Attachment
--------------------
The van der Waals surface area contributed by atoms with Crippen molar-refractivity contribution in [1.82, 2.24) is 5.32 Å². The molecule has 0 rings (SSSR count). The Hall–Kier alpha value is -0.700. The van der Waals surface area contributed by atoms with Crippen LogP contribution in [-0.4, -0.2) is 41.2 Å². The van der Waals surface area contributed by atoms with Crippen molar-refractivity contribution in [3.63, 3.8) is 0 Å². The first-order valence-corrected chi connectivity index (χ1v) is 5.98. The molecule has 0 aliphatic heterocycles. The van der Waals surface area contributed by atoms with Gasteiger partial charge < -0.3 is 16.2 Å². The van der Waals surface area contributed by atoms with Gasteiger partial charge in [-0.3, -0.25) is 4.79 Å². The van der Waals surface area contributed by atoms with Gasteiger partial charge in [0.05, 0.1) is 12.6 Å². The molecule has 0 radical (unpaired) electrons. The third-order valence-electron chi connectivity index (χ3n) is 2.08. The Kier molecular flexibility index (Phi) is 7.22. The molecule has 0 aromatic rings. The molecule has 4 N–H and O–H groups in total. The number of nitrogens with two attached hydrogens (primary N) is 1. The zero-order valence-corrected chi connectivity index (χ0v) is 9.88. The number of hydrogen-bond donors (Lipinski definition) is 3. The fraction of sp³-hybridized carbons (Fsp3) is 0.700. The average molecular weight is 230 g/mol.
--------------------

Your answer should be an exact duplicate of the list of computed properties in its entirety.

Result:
The van der Waals surface area contributed by atoms with Crippen molar-refractivity contribution in [1.82, 2.24) is 5.32 Å². The molecule has 0 rings (SSSR count). The Hall–Kier alpha value is -0.700. The van der Waals surface area contributed by atoms with Crippen LogP contribution in [-0.4, -0.2) is 41.2 Å². The van der Waals surface area contributed by atoms with Crippen molar-refractivity contribution in [3.63, 3.8) is 0 Å². The first-order valence-corrected chi connectivity index (χ1v) is 5.98. The molecule has 0 aliphatic heterocycles. The van der Waals surface area contributed by atoms with Gasteiger partial charge < -0.3 is 16.2 Å². The van der Waals surface area contributed by atoms with Gasteiger partial charge in [-0.3, -0.25) is 4.79 Å². The van der Waals surface area contributed by atoms with Gasteiger partial charge in [0.05, 0.1) is 12.6 Å². The molecule has 0 radical (unpaired) electrons. The third-order valence-electron chi connectivity index (χ3n) is 2.08. The Kier molecular flexibility index (Phi) is 7.22. The molecule has 0 aromatic rings. The molecule has 4 N–H and O–H groups in total. The number of nitrogens with two attached hydrogens (primary N) is 1. The zero-order valence-corrected chi connectivity index (χ0v) is 9.88. The number of hydrogen-bond donors (Lipinski definition) is 3. The fraction of sp³-hybridized carbons (Fsp3) is 0.700. The average molecular weight is 230 g/mol.